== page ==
Wednesday, September 1, 2010

On budgets and the stories we tell ourselves

Classes started yesterday, so I'm buried in the usual beginning-of-semester madness (I know that many of you are in the same boat). It was wonderful to see my students again, especially in my upper-division class, which has many students who have taken some of my other classes. That feeling of pleasure is what convinces me, semester after semester, that this really is the job I love best.

The administrative side of things, though, is not my happy place. This semester we are facing a particularly interesting situation, which manifests in increased pressure not to take crashers over our class cap numbers. Now, I actually approve of not going over class caps for a number of philosophical and pedagogical reasons. I can teach better when my classes have the number of students (and no more) that they are designed for. More generally, I can teach better when I have fewer students; when I started here, the goal was for faculty to have about 90 students each semester among their various classes. In the fall semester before furloughs, I had 120+. I just can't do for 120 students what I can do for 90 (up to and including learning all of their names). Note also that we are not paid more for teaching 120 students, even though that adds a third again as much work in terms of grading, etc, and none of our other workload decreases concomitantly. Hence my philosophical approval of the maintenance of class caps.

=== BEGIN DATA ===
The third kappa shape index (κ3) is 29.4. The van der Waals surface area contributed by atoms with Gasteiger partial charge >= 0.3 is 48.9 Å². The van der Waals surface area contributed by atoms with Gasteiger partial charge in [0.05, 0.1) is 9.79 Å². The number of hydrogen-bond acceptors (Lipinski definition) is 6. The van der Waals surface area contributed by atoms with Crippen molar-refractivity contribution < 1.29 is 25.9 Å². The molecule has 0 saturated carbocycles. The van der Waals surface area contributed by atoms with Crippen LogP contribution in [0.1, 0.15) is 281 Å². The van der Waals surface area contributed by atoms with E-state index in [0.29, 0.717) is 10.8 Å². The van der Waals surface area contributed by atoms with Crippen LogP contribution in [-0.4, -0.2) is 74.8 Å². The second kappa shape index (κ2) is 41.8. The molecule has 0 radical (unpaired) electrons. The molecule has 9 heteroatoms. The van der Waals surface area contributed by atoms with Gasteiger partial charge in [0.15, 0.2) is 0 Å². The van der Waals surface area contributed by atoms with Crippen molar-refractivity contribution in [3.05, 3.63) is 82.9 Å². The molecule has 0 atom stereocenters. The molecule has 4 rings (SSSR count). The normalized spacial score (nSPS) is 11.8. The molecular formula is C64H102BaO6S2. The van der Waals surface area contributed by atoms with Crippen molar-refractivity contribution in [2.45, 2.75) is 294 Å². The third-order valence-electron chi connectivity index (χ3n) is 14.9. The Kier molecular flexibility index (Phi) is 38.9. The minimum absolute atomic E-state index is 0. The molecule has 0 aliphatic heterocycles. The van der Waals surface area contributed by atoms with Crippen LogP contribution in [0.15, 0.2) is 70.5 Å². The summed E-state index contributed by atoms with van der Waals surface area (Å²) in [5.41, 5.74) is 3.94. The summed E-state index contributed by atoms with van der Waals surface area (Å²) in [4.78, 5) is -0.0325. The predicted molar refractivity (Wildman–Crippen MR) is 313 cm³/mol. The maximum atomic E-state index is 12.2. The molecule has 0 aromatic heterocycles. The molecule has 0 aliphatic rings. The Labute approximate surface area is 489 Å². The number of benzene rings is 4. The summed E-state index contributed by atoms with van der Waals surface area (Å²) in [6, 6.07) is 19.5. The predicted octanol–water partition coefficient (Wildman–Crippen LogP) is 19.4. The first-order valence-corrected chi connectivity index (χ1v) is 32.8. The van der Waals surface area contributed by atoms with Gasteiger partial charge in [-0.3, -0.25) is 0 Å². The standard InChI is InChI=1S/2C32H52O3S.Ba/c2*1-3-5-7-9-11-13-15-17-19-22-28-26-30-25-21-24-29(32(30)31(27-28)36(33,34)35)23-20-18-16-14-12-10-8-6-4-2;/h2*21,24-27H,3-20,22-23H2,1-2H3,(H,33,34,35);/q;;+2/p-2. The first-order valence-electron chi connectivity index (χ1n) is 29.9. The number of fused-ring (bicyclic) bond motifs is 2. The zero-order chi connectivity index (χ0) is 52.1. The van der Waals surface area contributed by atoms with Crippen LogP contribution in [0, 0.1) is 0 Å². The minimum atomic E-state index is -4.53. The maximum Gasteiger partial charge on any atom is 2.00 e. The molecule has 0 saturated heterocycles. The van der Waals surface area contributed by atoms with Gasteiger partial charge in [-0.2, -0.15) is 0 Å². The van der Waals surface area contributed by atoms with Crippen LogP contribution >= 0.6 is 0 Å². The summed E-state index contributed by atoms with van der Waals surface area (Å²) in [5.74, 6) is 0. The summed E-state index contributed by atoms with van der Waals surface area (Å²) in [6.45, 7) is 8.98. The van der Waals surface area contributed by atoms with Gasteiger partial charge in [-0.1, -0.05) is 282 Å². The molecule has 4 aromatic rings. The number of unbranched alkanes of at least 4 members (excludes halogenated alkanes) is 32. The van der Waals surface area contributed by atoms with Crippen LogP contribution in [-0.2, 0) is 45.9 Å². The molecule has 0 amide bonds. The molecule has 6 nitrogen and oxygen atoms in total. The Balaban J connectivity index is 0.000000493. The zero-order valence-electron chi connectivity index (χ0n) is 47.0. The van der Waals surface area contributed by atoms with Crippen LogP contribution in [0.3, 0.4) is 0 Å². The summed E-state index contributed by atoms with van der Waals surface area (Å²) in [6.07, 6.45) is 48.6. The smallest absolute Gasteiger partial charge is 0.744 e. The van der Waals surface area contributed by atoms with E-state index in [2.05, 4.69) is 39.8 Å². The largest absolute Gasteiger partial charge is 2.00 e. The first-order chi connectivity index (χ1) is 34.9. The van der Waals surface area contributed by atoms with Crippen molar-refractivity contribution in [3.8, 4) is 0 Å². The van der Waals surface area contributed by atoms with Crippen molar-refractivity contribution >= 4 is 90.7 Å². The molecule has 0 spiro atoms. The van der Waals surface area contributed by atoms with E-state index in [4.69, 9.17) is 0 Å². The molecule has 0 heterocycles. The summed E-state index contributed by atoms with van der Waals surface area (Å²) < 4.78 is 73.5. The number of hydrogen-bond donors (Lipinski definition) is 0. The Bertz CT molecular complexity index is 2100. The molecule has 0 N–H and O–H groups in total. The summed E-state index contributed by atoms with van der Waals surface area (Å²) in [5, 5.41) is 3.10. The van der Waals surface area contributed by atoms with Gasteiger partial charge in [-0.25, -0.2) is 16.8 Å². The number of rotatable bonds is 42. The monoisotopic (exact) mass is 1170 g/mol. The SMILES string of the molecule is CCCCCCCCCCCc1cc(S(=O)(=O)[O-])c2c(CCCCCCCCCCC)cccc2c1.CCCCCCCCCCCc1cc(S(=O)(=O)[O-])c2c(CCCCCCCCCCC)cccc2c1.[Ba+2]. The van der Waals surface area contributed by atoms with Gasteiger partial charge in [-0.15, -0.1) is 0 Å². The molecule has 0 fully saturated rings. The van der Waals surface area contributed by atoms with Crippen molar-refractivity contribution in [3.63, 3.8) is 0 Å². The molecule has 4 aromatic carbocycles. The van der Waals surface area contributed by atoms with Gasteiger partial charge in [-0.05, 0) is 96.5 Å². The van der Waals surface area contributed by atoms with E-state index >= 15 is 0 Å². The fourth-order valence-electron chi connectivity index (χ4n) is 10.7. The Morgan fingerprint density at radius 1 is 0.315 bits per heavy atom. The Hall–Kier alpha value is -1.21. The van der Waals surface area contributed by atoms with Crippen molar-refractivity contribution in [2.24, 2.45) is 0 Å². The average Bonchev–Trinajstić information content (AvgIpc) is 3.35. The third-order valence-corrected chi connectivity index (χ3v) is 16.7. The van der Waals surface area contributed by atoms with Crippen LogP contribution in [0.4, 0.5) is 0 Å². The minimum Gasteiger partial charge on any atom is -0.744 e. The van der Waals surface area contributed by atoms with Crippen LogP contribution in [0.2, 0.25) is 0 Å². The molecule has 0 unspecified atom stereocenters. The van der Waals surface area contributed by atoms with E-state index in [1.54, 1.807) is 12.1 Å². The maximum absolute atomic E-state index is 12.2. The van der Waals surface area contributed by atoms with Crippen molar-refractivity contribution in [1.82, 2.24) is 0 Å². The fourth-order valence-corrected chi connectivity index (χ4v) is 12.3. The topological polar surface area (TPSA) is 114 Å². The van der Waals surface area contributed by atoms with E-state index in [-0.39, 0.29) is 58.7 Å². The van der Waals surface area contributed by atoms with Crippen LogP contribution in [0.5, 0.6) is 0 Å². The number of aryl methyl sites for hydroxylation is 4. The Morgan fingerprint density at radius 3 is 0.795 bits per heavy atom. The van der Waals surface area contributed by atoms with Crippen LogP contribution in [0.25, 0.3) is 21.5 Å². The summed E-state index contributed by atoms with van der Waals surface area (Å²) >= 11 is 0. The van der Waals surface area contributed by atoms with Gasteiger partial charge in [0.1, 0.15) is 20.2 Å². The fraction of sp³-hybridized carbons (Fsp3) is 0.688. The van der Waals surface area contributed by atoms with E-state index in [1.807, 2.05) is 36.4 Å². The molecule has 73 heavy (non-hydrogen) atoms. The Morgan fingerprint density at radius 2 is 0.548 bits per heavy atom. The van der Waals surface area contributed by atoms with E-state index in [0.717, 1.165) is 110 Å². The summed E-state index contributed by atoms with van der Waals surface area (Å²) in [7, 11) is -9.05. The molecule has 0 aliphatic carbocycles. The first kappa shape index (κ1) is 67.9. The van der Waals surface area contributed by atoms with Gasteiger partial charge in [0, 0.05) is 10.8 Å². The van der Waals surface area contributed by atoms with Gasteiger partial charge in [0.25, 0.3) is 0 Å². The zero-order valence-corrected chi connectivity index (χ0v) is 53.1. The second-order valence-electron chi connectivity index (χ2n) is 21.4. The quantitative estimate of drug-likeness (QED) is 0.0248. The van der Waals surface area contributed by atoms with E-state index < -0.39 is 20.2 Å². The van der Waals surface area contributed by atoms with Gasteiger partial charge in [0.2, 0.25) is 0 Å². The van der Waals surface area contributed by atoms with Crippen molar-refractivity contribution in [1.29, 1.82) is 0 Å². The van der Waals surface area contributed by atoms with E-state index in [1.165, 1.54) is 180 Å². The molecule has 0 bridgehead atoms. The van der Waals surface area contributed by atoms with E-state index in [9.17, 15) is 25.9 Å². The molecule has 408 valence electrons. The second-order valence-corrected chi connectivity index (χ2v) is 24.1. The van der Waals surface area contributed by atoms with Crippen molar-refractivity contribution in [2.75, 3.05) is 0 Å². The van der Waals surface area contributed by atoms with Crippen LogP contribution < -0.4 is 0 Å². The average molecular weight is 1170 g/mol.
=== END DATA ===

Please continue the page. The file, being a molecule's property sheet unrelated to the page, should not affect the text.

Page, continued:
The added wrinkle this semester has to do with funding. As a state school, we receive a certain amount of money per student. We also receive a target number of full-time equivalent students (FTES) for each academic year. And, we must accept all students in our service area who meet the minimum requirements for entry into the system. All of this seems very reasonable, until I tell you that this semester, we are close to 700 FTES over our target, and that if we can't bring that number into line next semester (by cutting many sections from our schedule), our campus will pay a fine for every full-time equivalent student that goes over our cap + 2%.

That's a lot of abbreviations and numbers, but here's what it boils down to: we may end up paying a fine for teaching too many students.

Yes, you heard that right.

The upshot is that I had to turn away students who are working harder to pay more tuition for a smaller number of possible classes and increased time to graduation. It broke my heart.

In the meantime, I am seeing increasing numbers of bumper stickers around here lambasting big-spending Democrats (the president in particular, but there's a general sense that lefties spend too much money). And I'm getting pretty cranky about it. Because every single time I see one of those, I want to stop the person driving that car and ask them: which of the two presidents prior to this one left us with a budget surplus and actually had plans to pay down our national debt? (Hint: Not the Republican.) And which of those presidents spent hundreds of billions of dollars that we didn't have and left us deeper in dept than we have ever been? (Hint: Not the Democrat.)